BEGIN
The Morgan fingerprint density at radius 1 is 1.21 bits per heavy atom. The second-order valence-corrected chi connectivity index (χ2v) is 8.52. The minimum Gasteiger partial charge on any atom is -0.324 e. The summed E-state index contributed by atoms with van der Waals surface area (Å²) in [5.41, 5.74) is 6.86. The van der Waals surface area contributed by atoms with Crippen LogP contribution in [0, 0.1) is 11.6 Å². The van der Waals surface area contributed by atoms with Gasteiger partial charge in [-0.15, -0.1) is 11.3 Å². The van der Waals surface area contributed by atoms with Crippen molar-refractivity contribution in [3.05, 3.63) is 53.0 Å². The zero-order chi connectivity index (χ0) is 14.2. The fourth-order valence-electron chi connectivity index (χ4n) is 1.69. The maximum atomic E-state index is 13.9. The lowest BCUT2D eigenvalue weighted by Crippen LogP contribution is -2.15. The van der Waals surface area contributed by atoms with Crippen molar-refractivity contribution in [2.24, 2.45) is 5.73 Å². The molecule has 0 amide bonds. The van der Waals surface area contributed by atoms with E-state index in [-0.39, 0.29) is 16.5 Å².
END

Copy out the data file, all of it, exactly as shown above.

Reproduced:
The Morgan fingerprint density at radius 1 is 1.21 bits per heavy atom. The second-order valence-corrected chi connectivity index (χ2v) is 8.52. The minimum Gasteiger partial charge on any atom is -0.324 e. The summed E-state index contributed by atoms with van der Waals surface area (Å²) in [5.41, 5.74) is 6.86. The van der Waals surface area contributed by atoms with Crippen LogP contribution in [0, 0.1) is 11.6 Å². The van der Waals surface area contributed by atoms with Gasteiger partial charge in [-0.15, -0.1) is 11.3 Å². The van der Waals surface area contributed by atoms with Crippen molar-refractivity contribution in [3.05, 3.63) is 53.0 Å². The zero-order chi connectivity index (χ0) is 14.2. The fourth-order valence-electron chi connectivity index (χ4n) is 1.69. The maximum atomic E-state index is 13.9. The lowest BCUT2D eigenvalue weighted by Crippen LogP contribution is -2.15. The van der Waals surface area contributed by atoms with Crippen molar-refractivity contribution in [2.24, 2.45) is 5.73 Å². The molecule has 0 amide bonds. The van der Waals surface area contributed by atoms with E-state index in [-0.39, 0.29) is 16.5 Å².